The Africa Platform for Social Protection and Save the Children International East and Southern Africa Regional Office, have developed a guide to support child-sensitive social protection programmes in Africa.
The guide gives an understanding of child-sensitive social protection as “public policies, programmes and systems that address the specific patterns of children’s poverty and vulnerability, are rights-based in approach and recognise the long term developmental benefits of investing in children” (Save the Children, International, 2020).
The guide similarly gives an overview of the international conventions that oblige governments to develop social protection initiatives targeting children. It discusses key steps in the design, implementation and monitoring of child-sensitive social protection programmes. It also addresses the policies, strategies and laws crucial to having effective child-sensitive social protection programmes. The document gives guidelines on how to identify gaps in existing social protection schemes for children and how to address them. Importantly, the guide discusses factors that determine how child-sensitive a social protection programme is.
The guide targets policymakers and implementers of social protection programmes in government and non-state sectors who are seeking to initiate child-sensitive social protection or strengthen existing initiatives. It advocates for holistic rights-based child-sensitive social protection programmes. Regardless of economic status, states have the obligation to undertake policy, legislative, budgetary and administrative measures to increase and improve the quality of public investments in children.
Countries that have ratified the United Nations Convention on the Rights of the Child are required to budget appropriately for children. Budgetary measures include mobilising resources regionally and nationally towards implementation of children’s rights, including those who are internally displaced, refugees, girls, and those belonging to minority social and religious groups.
To give social-economic context, the document explains the kind of vulnerabilities faced by many children in Africa. There is increasing recognition that beyond income poverty, a large proportion of children are affected by more than one type of deprivation with regard to education, health, shelter, water and sanitation.
The Oxford Poverty and Human Development Initiative index shows that 63.5 percent of children in Sub-Saharan Africa are multi-dimensionally poor. This is the highest incidence of multidimensional poverty among developing regions. In countries such as Burkina Faso, Chad, Ethiopia, Niger and South Sudan, 90 percent or more of children under the age of 10 are multi-dimensionally poor.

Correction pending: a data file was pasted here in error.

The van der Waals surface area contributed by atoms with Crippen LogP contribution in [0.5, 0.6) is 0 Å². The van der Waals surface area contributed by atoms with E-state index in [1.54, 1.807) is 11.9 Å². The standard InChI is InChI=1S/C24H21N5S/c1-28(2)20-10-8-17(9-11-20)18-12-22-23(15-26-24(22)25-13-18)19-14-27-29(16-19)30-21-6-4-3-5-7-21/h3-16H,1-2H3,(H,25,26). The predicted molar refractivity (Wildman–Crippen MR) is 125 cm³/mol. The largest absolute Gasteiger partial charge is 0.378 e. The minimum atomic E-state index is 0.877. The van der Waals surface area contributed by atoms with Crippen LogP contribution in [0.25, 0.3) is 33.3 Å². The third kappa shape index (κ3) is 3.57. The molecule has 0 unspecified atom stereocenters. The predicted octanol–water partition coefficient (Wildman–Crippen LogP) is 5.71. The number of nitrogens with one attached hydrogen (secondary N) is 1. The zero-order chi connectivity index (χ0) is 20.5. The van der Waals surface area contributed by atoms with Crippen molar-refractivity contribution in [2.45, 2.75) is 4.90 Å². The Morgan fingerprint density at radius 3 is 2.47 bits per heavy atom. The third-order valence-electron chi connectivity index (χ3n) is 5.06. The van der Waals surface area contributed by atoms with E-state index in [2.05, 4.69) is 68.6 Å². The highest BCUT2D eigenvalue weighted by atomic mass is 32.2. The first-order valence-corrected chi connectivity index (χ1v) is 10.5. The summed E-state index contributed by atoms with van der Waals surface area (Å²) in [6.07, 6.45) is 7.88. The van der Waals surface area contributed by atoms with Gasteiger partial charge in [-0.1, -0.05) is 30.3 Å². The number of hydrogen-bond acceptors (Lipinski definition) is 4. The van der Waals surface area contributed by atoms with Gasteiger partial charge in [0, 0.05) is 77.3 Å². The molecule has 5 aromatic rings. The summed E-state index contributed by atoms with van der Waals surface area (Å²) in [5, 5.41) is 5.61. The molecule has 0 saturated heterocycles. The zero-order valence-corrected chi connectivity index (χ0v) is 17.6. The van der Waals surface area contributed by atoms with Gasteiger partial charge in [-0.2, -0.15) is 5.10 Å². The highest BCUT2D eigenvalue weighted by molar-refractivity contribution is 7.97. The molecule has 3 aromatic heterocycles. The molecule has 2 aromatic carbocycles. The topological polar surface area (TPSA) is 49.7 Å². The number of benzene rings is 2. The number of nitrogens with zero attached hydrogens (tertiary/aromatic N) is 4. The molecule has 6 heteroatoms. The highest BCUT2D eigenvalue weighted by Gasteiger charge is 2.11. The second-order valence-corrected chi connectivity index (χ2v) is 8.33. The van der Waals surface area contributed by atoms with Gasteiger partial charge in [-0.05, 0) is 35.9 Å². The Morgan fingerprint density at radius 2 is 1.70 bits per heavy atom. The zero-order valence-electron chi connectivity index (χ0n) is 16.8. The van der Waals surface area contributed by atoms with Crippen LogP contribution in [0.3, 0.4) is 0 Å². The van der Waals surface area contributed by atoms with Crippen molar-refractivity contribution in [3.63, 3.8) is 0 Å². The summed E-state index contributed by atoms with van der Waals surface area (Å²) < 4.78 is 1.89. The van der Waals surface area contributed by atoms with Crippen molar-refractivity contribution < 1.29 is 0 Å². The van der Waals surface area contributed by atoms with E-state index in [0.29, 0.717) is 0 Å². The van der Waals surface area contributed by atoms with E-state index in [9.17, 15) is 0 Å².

The guide gives steps to be taken before initiating a child-sensitive social protection programme. First is to understand the extent and reasons for child poverty and vulnerability in the given context. This is done by analysis of primary and/or secondary data. This exercise clarifies the incidence, types and levels of child deprivation and vulnerability.
Primary data collection aims at assessing availability of services such as health care, education, water and sanitation, nutrition and shelter, as well as the quality of services offered. Primary data collection also involves assessing the knowledge, attitudes and practices of a community that may contribute to factors that impact negatively on child development.
Analysis of secondary data also helps to determine the kinds of vulnerabilities facing children. For example, a child-sensitive social protection intervention that aims to reduce harmful child labour and improve school attendance may look at data and trends for literacy, school attendance regularity and retention, and harmful child labour, and then break these down by gender and different socio-economic groups.
The next step after analysing the types of vulnerabilities children face is to identify gaps and opportunities in policy, laws and programmes with regard to existing child-sensitive social protection programmes. This is done by reviewing background information, design, operational features, and the monitoring and evaluation system of programmes.
Identifying gaps in social protection policies is crucial. This step helps programmes, policies and laws to become more sensitive to specific needs of children. Knowledge gained from this exercise also helps to inform and shape advocacy on child-sensitive social protection with state and non-state actors.
One way of gaining political support for child-sensitive social protection is to engage in advocacy. Advocacy can be targeted to line ministries in charge of children, gender, social protection, finance, education, health, housing, water and sanitation, among others. Advocacy can also be targeted at members of parliament or parliamentary house committees in charge of social welfare or social protection.
Other targets of advocacy include the media, partners who support governments in implementing social protection programmes, and civil society organisations. Regional level advocacy can involve working with the African Union or other regional blocks, such as the Southern Africa Development Co-operation, the East African Community and the Economic Community of West African States. Advocacy targeting regional and international human rights institutions is also important so as to enhance accountability for child-sensitive social protection programming.
Appraisal of programmes, policy and laws can reveal opportunities for inter-agency cooperation, including between government and non-state entities. This process involves review of background of programmes as well as implementing and financing agencies. It also looks at design and operational features, and the methods used to determine eligibility to social protection programmes.